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     The ancient town of Balchik has a history spanning over 2,600 years. During that period it was known as the ancient Greek colony of Krouni, the Greek and subsequently Byzantine fortress of Dionyssopolis, medieval Bulgarian town Karvouna and the Ottoman and subsequently again Bulgarian town of Balchik. The town was named after the Boyar Balik who owned it and ruled over it. In the period between 1913-1940 Balchik was under Romanian rule. The 2,600 year old Balchik (formerly known as the city of Dionysos - Dionysopolis) is a small but very romantic Bulgarian seaside town. It is located partly on the sea shore and partly on the Dobroudzha and the Frangen plateau. The height varies from sea level to the level of the plateau and reaches up to 250 meters.
     Today Balchik is a small but very romantic Bulgarian seaside town. With its white rocks, and houses, standing in tiers, the pearl of the Bulgarian Black Sea coast is a preferred place for rest and tourism by the people of art and culture, scientists and foreign visitors. With its narrow streets and picturesque landscape, the town is a living symbol of a peaceful world. The view of the town from the sea impressed the great Ovid, who exclaimed: "O white stone town, I salute thee for thy inimitable beauty!".
     The beach strip reaches up to 30 kilometers in length, which is an important premise for the development of the region in the sphere of tourism and recreation. This area is extremely rich in mineral springs and underground waters, which are the main sources for the modern water-supply system with a capacity of 1000 liters per second. There is a big harbour used for medium–sized passenger and trade vessels.
     One of the most interesting places in the vicinity of the town is the Quiet Nest Palace - a modest building constructed upon three terraces, combining elements of the Moor style, Mediterranean architecture and the typical Bulgarian house. The extravagant minaret renders a touch of oriental opulence to the building. The architectural complex was built by Italian architects Amerigo and Agustino in the period 1920-1936. It was the summer residence of the Romanian queen at the time of the Romanian occupation of South Dobroudzha.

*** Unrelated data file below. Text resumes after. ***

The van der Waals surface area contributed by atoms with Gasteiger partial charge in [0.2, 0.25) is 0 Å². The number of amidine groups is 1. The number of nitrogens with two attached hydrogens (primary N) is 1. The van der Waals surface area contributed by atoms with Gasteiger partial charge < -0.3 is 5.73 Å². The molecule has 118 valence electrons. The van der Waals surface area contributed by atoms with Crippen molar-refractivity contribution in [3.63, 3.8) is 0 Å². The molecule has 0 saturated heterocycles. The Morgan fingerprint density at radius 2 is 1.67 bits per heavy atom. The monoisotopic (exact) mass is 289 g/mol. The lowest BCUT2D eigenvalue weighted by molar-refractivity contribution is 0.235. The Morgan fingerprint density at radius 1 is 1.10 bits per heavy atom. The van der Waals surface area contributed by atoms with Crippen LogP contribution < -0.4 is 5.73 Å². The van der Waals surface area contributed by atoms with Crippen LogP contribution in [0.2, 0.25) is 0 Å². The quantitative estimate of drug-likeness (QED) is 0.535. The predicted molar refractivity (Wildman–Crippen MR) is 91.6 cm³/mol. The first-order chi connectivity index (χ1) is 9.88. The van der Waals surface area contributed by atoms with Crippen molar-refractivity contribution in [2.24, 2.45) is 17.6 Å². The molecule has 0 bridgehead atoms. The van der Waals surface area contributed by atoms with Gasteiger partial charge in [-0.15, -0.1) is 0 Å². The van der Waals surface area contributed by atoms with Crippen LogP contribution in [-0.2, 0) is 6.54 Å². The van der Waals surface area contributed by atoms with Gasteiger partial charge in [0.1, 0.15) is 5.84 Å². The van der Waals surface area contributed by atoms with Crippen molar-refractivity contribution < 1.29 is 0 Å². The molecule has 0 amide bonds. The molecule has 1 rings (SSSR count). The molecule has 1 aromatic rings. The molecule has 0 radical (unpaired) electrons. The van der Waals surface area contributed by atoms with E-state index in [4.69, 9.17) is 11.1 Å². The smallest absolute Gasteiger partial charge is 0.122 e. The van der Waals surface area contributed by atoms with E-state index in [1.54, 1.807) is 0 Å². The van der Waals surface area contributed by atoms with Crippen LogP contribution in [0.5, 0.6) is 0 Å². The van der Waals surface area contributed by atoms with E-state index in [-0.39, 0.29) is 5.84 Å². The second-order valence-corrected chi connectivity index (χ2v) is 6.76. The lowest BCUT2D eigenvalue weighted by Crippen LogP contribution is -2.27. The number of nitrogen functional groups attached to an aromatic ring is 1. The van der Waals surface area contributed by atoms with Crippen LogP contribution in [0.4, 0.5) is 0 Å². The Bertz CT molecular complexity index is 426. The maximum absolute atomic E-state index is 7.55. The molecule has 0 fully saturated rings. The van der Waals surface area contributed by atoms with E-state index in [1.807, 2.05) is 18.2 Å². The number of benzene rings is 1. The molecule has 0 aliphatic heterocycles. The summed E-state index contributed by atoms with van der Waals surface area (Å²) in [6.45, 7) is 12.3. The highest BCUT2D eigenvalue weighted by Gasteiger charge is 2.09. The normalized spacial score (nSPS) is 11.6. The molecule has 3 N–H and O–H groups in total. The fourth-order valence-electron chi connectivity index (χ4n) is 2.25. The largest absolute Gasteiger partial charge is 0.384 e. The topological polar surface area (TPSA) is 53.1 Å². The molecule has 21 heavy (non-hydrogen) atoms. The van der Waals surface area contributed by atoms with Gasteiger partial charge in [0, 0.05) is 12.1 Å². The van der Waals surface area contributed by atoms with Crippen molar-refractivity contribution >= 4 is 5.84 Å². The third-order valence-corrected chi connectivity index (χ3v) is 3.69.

The place is famous mainly for its exotic botanical garden - the biggest and most diverse in the Balkans. Flowers and trees from the Mediterranean islands, the Pacific Ocean, the Black Sea, South Asia, and America delight the visitor. The garden is a "residence" of about 3,000 spieces (over 250 of which are cactuses), set up between waterfalls, streams and ornamental canals.

     The place was first inhabited in the 5th century BC. A settlement was founded here and was called "Kruni" or "Krounoy". The name of the town comes from the Greek word "izvori" (springs) as there are a lot of Karst curing springs in the area. Later on it was renamed "Dionisipolis" after the name of "Dionisius", God of wine and feasts. 
     The image of this God was on the coins minted here, and the town was also the most important center, second only to Odessoss (Varna) on the northern Black sea coast till the beginning of the new era. After a sequence of invasions at the time of the Roman Empire the town fell to decay. It became possession of Boyar Balik, and so it was called Balchik. After the Crimean war (1853-1856) the town flourished and grew into a big corn - trading center. After the Balkan war in 1893 it was included in the territories of Romania. Struck by the nature beauty of the place Queen Maria built a palace and a Botanical Garden, a chapel and a villa complex for the Romanian aristocrats. The town turned into a luxury resort. After 1940 Balchik was again included in Bulgarian territory.

     Apart from the Palace complex and the botanical garden – the biggest and most din on the Balkans, the town is attractive to tourist with its ancient atmosphere that has been preserved for centuries now. It is interesting to walk along and observe the Tartar quarter with the pebbled streets and the stone and adobe houses. The Art Gallery of the town and the History Museum are very interesting. The coastal alley, 4 km long, is a nice place for strolling, so are the harbour and the small street around the mosque. There is a small ethnographic museum, a beautiful old church St. Nikolay and an old mosque. The Renaissance complex with the old school in the town is quite well preserved. 

     The area of Touzlata is located 4 km east from the town and is well known for its curing mud. A balneo – center was built here beside the two lakes, formed by old landslide. It receives patients suffering from disorders of the bones. A large recreation complex, a lot of villas, bungalows and a camping site have been built here. There is a mineral spring water with temperature of 31 degrees C. 15 km south-west from Balchik is the village of Obrochishte with a well-preserved fortress dating back to the early ottoman rule.